Naturally I went to the Natural History Museum first. Whilst this was as excellent as ever I felt I needed to be around more science and engineering things so help me think about something that came up in my mind during the meeting. So off I wandered to the Science Museum to engulf myself in some brilliant innovations and inventions. 

What was worrying me was the following; 'what do we mean by education?'

This is such a deep and multi-layered question but I think we all know what it isn't. However let me share my train of thought with you.

At uni I took a compulsory course in biochemistry. I was not very good at it or very interested in it. I do remember the following quote that was on our handbook - "The mind is not a vessel to be filled, but a fire to be kindled." - Plutarch.

I also remember the Einstein quote on imagination being more important than intelligence. That always sticks in my mind as I perceive myself to be a fairly creative and imaginative person - so it makes me feel good.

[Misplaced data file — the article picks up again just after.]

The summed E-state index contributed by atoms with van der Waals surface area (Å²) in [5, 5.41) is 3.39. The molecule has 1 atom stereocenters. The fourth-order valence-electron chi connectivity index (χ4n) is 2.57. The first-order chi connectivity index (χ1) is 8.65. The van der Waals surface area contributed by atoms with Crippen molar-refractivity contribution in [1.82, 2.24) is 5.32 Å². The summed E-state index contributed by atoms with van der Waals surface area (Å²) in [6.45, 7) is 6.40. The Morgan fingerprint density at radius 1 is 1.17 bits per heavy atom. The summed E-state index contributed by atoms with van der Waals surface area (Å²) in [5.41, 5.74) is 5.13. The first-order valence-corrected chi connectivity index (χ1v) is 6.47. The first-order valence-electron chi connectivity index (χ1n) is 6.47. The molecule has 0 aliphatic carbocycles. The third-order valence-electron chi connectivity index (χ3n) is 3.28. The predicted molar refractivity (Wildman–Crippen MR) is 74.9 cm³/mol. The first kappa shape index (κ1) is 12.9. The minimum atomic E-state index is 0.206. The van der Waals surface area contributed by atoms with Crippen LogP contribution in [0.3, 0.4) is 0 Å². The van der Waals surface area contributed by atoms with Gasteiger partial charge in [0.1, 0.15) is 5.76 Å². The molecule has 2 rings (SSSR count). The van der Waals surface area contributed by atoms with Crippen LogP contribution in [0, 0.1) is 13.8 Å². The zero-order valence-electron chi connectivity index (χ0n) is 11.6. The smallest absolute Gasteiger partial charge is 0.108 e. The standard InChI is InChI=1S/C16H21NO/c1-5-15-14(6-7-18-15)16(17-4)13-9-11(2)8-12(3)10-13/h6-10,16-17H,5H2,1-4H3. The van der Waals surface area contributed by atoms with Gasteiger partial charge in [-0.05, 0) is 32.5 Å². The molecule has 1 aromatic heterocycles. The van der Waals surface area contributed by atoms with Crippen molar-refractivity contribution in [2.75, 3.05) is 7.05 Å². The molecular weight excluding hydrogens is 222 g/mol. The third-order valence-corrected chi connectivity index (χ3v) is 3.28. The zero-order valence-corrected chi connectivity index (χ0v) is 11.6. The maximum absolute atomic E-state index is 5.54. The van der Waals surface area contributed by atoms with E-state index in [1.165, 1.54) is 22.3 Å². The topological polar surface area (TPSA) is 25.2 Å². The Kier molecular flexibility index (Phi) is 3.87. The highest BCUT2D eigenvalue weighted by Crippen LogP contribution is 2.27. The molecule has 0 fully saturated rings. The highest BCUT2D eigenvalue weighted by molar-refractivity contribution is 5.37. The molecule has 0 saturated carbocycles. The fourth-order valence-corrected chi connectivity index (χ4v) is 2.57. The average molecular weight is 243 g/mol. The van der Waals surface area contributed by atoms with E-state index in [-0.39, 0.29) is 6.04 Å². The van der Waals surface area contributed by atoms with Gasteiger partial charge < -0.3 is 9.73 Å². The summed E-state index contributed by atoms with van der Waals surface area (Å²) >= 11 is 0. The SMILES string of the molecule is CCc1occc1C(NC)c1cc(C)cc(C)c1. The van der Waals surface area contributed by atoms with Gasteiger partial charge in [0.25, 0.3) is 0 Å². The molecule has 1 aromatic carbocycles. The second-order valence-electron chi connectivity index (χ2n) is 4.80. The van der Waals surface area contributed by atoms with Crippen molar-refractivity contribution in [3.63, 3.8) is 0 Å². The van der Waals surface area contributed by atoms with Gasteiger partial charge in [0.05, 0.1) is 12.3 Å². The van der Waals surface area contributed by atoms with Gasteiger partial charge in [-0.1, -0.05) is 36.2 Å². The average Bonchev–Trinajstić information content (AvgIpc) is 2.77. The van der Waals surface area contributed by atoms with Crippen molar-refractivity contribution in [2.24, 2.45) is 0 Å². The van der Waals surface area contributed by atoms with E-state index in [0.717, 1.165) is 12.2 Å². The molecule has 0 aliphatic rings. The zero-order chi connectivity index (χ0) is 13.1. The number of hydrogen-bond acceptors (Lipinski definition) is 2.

How is this relevant? Well the current changes seem to be intent on being based on learning facts (filling vessels) which means more time will be spent learning and writing rather than doing (reducing the use of imagination). So what is the solution, is there a solution?

Unfortunately the museum closed before I was able to come up with something witty and post worthy. However I do offer the following little thought;

We are programmed by evolution to question, to do and to learn. It takes a lot of effort on our part to undo 3.5 million years (ish) of evolution and create a situation where learning is not valued and the act of gaining knowledge is seen negatively. 

What is the justification for this state of things? So one country can show off to another? Or one government can point score against another?